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  1. #21
    Forum Member
    Join Date
    Nov 2006
    The High Desert of Western Colorado


    We have several members in our department that eat, sleep and breath it. They tend to expect others to do the same. Everytime a new member comes on they push them to be just as dedicated. You really have to let them know where YOU draw the line. As long as you are meeting your minimum requirements they should not push you to do more but many times they do.
    I have a great deal on my plate between my day job, my family, caring for an elderly parent, etc. I give what time I can and that's it. I make my minimum requirements but its tough.

    The thing I hate about my department is they do so many extra activities that we have to help with. Standbys for events, Country Jam, Rock Jam, Yearly Retiree Dinner, Thanksgiving Dinner, Picnics, Fill the Boot, Haunted House, extra classes or presentations, parades, and it goes on and on. I get tired of all of that stuff. I want to spend that time at home. I think responding to calls and attending training nights is enough. I do very little of the extra stuff so I get griped at for not participating. I don't let it get to me. I know what I can give of my time.

  2. #22
    Forum Member
    Join Date
    Jul 2007
    Lawrenceville, VA


    Quote Originally Posted by havok92 View Post
    I'm a firefighter for my local VOLUNTEER Fire Rescue company. I make my calls, I make my drills, I make my sub sales, I try to make my work details, and when we set up for fairs for dime pitches, I make those If I can. My problem is this, my job requires me to wake up at 4 in the morning, I have tons of work to do around the house, and I want to spend time with my wife.

    However, I get griped at when I stay until I gotta leave. For example, last week I worked a dime pitch at our local 4th of july fair, I told my chief that I can only stay from 5-8pm. That's 3 hours, the next thing I know, he blows up. He tells me that he wakes up at 5am, goes to work, comes home long enough to take a shower and eat, leaves for the dime pitch, stays from 5 until 11 then goes home. BTW, he's married too.

    My job is a very dangerous one as I work in a foundry. He calls me on my cell phone, or harrasses me on my home phone, prys and trys to find out what I'm doing. The moment I say I'm doing something with my wife, or doing housework, he expects me to drop what I'm doing.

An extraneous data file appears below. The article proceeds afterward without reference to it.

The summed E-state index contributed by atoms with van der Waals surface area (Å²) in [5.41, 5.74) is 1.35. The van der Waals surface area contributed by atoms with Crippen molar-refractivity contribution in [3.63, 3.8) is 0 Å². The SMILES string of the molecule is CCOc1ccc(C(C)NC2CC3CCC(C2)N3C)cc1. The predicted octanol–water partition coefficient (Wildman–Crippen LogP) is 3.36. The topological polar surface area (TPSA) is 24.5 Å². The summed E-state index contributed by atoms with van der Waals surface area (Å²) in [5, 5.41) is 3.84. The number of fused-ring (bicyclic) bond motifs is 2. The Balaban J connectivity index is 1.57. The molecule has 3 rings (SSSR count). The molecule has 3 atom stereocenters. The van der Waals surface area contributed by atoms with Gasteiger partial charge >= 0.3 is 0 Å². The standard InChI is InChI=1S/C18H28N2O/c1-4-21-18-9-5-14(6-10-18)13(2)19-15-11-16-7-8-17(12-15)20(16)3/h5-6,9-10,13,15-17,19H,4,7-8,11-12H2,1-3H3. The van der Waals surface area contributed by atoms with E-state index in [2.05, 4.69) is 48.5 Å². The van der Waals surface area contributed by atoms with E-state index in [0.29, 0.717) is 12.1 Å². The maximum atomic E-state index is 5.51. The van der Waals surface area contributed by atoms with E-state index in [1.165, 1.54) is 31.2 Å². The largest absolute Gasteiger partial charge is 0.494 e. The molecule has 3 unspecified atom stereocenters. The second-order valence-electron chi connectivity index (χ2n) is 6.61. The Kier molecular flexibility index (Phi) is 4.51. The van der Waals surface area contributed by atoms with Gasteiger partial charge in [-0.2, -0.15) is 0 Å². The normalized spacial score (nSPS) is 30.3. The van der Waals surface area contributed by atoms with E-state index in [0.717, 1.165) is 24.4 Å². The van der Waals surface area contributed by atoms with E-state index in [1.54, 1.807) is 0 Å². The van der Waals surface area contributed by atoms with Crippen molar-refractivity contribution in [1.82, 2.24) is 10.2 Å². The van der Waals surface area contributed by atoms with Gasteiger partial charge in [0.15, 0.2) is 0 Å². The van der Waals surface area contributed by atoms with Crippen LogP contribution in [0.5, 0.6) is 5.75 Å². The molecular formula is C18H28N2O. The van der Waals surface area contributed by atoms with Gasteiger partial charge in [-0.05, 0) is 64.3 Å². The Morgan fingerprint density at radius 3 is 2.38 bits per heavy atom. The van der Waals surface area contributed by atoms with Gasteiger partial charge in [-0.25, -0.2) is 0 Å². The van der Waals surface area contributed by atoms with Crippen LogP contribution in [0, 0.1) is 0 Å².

Am I wrong to feel like I'm being used and abused by my VOLUNTEER Fire Dept.?

    I love being a firefighter, but this issue is making me push myself to another company.

    I wish I had people who would do that much. most just don't show at all at least you forth the effort.

  3. #23

    Join Date
    Jun 2007

    Default you are a VOLUNTEER!!!!!

    tell your white hat to relax. your family and your job comes first. i would bet that there are plenty of your fellow ff's who know that they can count on you to be there when you can and give 100%.

  4. #24
    Forum Member
    Join Date
    Aug 1999


    Well said Eng34FF. This isn't a lack of dedication. It's about priorities.

    havok92, I had the same problem when I was volunteering. At the time, my oldest, now 12, was just about 6 months old. One of the "newer" members, decided I should be setting up at the yearly fundraiser when he was. Even called me at the house wondering why I wasn't there. I tried to explain that my wife was working and I had babysitting duty. He "suggested" that I get a sitter and come to the grounds. Needless to say, when the Mrs. got home I immediately went to the grounds and 'splained to him what my priorities were. Just like everyon stated here: Family, job, volunteering. This "yo-yo" had just joined the previous year and he & his new bride were spending all there time at the grounds. He missed the fact that I had been at the grounds setting up every year for 15+ years. Apparently I got through to him, because a few years later he had a family and couldn't make it to as many fundraisers, calls, etc.

    havok92, an open discussion with the chief, or the entire body of members should lay out how you feel. If they don't like it, take a leave of absence from the department. Then come back in a few months. As long as you put in as much time as you feel you can, that's good enough.

    Stay low, keep pushing in, and stay safe.

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